So, let’s create a new Hippocratic oath that is consistent with your philosophy of education: “Like nearly everything in medicine, it’s not so much what disease you treat, but how well you treat it, that matters.”

  14. Larry:
    Your point is just plain silly. In an effort to be more specific, I’ll give an example. No one would rightly teach calculus to a 1st grader. Can we agree on that? Good. Are their age-appropriate “subjects” that educators can “teach” to four-year-olds? A growing body of research suggests, yes, there is. Can we “measure” certain skills taught to young students — let’s just choose one (phonemic awareness) — and check those against certain benchmarks to make sure they are learning and/or we are teaching it well/correctly? Indeed there are.
    There are really poor ways to educate four-year-olds, just as there are really poor ways to educate high school juniors. But there are also good ways to teach four-year-olds, and a growing number of school districts in Wisconsin — backed by respected research — are doing it. MMSD is missing out on reaching its youngest students for reasons that have little to do with their academic needs, or how well or poorly such a program for Madison four-year-olds would be delivered.

  15. I fully agree with your statement that the known age-related cognitive skills limit what a child can learn.
    There also limits on what a child is capable of learning based on what knowledge they currently have — the prior skills and knowledge need to be taught and learned before newer skills and knowledge can be addressed. “Scope and sequence”.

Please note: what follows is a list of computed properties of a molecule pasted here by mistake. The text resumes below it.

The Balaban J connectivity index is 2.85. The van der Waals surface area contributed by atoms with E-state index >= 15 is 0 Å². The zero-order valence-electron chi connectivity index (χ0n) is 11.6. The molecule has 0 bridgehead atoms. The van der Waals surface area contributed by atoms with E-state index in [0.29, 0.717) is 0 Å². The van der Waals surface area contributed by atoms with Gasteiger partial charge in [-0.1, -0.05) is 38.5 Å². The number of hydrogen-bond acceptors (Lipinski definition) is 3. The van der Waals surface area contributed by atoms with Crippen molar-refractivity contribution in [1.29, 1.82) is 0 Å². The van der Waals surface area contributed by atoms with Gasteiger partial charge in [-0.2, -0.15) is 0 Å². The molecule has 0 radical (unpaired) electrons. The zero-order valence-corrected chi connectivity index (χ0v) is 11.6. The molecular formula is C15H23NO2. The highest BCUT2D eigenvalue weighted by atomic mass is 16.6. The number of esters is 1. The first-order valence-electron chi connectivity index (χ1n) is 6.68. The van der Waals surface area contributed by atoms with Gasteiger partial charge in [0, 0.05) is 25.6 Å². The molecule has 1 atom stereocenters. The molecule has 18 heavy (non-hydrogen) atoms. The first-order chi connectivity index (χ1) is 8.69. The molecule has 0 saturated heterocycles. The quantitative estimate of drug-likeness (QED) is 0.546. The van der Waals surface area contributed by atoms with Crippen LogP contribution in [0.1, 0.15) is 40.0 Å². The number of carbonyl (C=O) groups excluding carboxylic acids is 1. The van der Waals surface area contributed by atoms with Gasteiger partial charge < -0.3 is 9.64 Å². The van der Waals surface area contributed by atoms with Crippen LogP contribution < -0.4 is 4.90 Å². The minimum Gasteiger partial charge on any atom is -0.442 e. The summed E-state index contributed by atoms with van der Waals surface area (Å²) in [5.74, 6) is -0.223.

So we’ve probably agreed all along, but disagree on the language used to express it — not unimportant.
    The “how well you teach it” and “good ways to teach”, to me, is the language of educational philosophy, not the substance of teaching. These terms encourage discussion of teaching methodology that fan the political battles between Direct Instruction and Discovery Instruction, Phonics and Whole Language, and a host of other philosophies dedicated solely power struggles between one set of educrats and another.
    The result is always to take the arguments to the extreme resulting an educational system that fails all kids all of the time, regardless of which philosophy wins the local battle.

  16. Perhaps one way to think about social, emotional and identity development as it relates to school performance, is to think about social and emotional competence, and identity as a learner. Children who lack social/emotional competence are not very available for academic learning because they are frequently in conflict with the rest of the group (e.g. their classmates)and are therefore either unhappy or in trouble. Children who do not identify themselves as learners often don’t care about BEING unavailable for learning. In either case, academic progress is going to be negatively impacted.
    Personally, I would put my money on pre-K programs that focus on providing children with a wide variety of play activities and hands on experiences. In these contexts, skilled adults can both help children learn to manage themselves emotionally and help children learn to function effectively as part of a group of individuals. High quality guided play (a planful rotation of toys and materials available, and adult guidance during the inevitable social conflicts over toys and materials)is an experience too few children have before they enter school.
    I believe all children should also have daily, positive experiences looking at a wide variety of books, and being to read to by expressive readers, before they ever walk into their kindergarten classrooms.
    Although I have never taught pre-school, it seems to me that vocabulary, phonemic awareness and number sense can all be attended to within these contexts and without resorting to yet earlier “academic instruction”.